Met Gala - Fashions Biggest Evening

All of our favourite looks from this years met gala

Elle Fanning, Tom Ford and Tyla at the Met Gala

We cannot quite believe it is already May! Whilst the weather is unsurprisingly (in the UK) drab, our day was certainly made a little glitzier, with coverage from this year's Met Gala. Arguable Fashion's biggest night out, the stars were out in force to celebrate the opening of the Costume Institute' latest exhibition, "Sleeping Beauty: Reawakening Fashion. In particular, attendees were asked to honour the "Garden of Time" theme with their looks - to varying degrees of success depending on how strict you are with the theme.

What exactly is 'The Garden of Time '?

A short story written by JG Ballard, The Garden of Time is a beautifully written dystopian tale. In it, we meet Count Axel and his wife who live in a beautiful, elegant villa within a vast plain of land. They spend their days reading, listening to music and enjoying each other's company. Surrounding them, is their beautiful garden where crystal-like time flowers once grew.

It has been many years since the time flowers grew - and as the years pass - the flowers are slowly dying and with them, so too, is their gentle, enlightened world. For an army is approaching the villa - kept back only by the time flowers. Each time a flower is cut, it briefly shimmers within the Count's hand before dying like a flame.

In dying, the time flower makes time go back, and the army recedes. However with years having passed since the flowers last bloomed, Count Axel is running out of time. With one flower remaining, the couple carefully put away their music and books - all the treasures of their life that will soon come to an end. As the last flower is cut, the army descends and all that remains is a stone statue of a couple surrounded by thorns.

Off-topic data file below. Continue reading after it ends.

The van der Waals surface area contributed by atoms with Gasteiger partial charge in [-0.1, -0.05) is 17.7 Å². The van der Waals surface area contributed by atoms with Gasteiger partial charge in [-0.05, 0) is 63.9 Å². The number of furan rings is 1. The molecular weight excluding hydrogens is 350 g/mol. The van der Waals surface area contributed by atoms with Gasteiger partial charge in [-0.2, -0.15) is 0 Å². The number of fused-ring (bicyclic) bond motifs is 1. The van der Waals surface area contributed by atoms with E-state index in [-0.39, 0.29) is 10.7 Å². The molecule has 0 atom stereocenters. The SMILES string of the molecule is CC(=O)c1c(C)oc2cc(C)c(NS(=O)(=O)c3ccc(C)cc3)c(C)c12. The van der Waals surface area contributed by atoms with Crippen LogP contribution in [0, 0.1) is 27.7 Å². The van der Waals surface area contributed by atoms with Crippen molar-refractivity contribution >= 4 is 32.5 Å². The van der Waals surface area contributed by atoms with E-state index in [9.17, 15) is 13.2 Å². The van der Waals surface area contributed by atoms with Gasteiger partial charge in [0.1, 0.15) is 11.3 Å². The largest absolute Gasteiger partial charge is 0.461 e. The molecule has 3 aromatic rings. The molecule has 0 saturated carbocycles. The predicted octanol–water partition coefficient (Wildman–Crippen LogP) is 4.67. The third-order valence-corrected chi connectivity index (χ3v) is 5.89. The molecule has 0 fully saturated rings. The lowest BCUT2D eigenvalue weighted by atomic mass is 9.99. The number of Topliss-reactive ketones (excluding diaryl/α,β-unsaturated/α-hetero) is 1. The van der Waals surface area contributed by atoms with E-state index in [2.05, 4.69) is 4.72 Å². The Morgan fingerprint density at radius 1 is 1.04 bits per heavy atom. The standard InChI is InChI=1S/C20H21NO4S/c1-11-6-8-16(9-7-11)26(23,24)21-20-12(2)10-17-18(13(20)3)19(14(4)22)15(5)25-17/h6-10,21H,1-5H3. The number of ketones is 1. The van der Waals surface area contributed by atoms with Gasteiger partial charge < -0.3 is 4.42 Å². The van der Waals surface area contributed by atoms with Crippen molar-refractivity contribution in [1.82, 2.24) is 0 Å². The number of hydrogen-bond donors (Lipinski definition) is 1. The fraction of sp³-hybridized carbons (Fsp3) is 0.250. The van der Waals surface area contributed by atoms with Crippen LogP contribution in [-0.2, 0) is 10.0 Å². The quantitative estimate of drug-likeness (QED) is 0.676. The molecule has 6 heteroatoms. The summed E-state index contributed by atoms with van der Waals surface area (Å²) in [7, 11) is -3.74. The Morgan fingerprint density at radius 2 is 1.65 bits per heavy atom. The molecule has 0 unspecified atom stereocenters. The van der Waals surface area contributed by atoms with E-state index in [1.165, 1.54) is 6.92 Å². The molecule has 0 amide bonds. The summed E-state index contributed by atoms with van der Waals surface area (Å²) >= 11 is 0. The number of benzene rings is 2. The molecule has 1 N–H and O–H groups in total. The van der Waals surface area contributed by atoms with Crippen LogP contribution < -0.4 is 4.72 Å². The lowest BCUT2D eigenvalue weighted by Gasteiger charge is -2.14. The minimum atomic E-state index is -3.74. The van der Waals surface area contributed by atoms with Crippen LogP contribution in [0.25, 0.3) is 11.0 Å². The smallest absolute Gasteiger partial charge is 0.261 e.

How Can it be interpreted?

Many interpret the story as a metaphor for human history and the endless cycle of creation and destruction. We can also look at Ballard's threatening army as modern popular culture - mobs who descend upon historical sights with cameras and selfie sticks. It also deals with the the themes of beauty and decay - the sands of time, the burning sun and the withering frosts. 

Open to much interpretation, this as the theme for this year's Met Gala could also be a way of celebrating the popularity of vintage garments - the cycles of fashion and the desire to re-wear.

Bad Bunny in Margiela

Bad Bunny in Maison Margiela

One of the few male celebrities who aren't afraid to step out of their comfort zone and embrace a theme, Singer Bad Bunny was definitely on-theme with his Count Axel inspired look from Maison Margiela. We particularly like that the labels signature de-construction was evident within the look.

Tyla in Balmain

Making her Met Gala debut, singer Tyla stunned in this sculpted gown by Balmain. Literally embodying the sands of time, this was a simple but memorable look which perfectly referenced the theme of the night! Accessories were simple, with a stunning hourglass bag, gold choker and sand to the shoulder.

Tyla at the Met Gala 2024

Mona Patel in Iris Van Herpen

Entrepreneur Mona Patel was one of the only stars to incorporate tech into her look. Wearing a kinetic dress created by Iris Van Herpen in collaboration with Casey Curran, this gown was the unfolding of the garden of time. With a structured bodice and train in neutral raw fabric tone, what set this apart was the arms, adorned with butterflies which, as Patel walked, gently batted their wings.

Mona Patel in Iris Van Herpen

Phoebe Dynevor in Victoria Beckham